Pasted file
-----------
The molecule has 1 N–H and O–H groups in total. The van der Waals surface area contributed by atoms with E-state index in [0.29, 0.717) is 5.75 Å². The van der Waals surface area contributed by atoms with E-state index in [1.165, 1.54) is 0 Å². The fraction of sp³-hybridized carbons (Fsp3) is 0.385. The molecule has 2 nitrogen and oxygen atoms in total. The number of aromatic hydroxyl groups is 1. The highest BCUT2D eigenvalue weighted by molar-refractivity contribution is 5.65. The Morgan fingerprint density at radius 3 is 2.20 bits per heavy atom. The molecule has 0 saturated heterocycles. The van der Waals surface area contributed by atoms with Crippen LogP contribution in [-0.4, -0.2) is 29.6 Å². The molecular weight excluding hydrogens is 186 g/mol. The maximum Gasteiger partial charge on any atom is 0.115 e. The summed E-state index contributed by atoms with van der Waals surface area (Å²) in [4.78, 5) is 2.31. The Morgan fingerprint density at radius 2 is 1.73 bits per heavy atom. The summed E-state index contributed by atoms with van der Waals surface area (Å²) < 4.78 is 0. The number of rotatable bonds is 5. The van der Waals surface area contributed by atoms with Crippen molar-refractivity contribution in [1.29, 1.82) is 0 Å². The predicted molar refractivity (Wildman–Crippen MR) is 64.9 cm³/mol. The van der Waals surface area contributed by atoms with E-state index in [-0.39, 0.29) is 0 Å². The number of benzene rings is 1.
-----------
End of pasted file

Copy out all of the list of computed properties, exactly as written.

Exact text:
The molecule has 1 N–H and O–H groups in total. The van der Waals surface area contributed by atoms with E-state index in [0.29, 0.717) is 5.75 Å². The van der Waals surface area contributed by atoms with E-state index in [1.165, 1.54) is 0 Å². The fraction of sp³-hybridized carbons (Fsp3) is 0.385. The molecule has 2 nitrogen and oxygen atoms in total. The number of aromatic hydroxyl groups is 1. The highest BCUT2D eigenvalue weighted by molar-refractivity contribution is 5.65. The Morgan fingerprint density at radius 3 is 2.20 bits per heavy atom. The molecule has 0 saturated heterocycles. The van der Waals surface area contributed by atoms with Crippen LogP contribution in [-0.4, -0.2) is 29.6 Å². The molecular weight excluding hydrogens is 186 g/mol. The maximum Gasteiger partial charge on any atom is 0.115 e. The summed E-state index contributed by atoms with van der Waals surface area (Å²) in [4.78, 5) is 2.31. The Morgan fingerprint density at radius 2 is 1.73 bits per heavy atom. The summed E-state index contributed by atoms with van der Waals surface area (Å²) < 4.78 is 0. The number of rotatable bonds is 5. The van der Waals surface area contributed by atoms with Crippen molar-refractivity contribution in [1.29, 1.82) is 0 Å². The predicted molar refractivity (Wildman–Crippen MR) is 64.9 cm³/mol. The van der Waals surface area contributed by atoms with E-state index in [-0.39, 0.29) is 0 Å². The number of benzene rings is 1.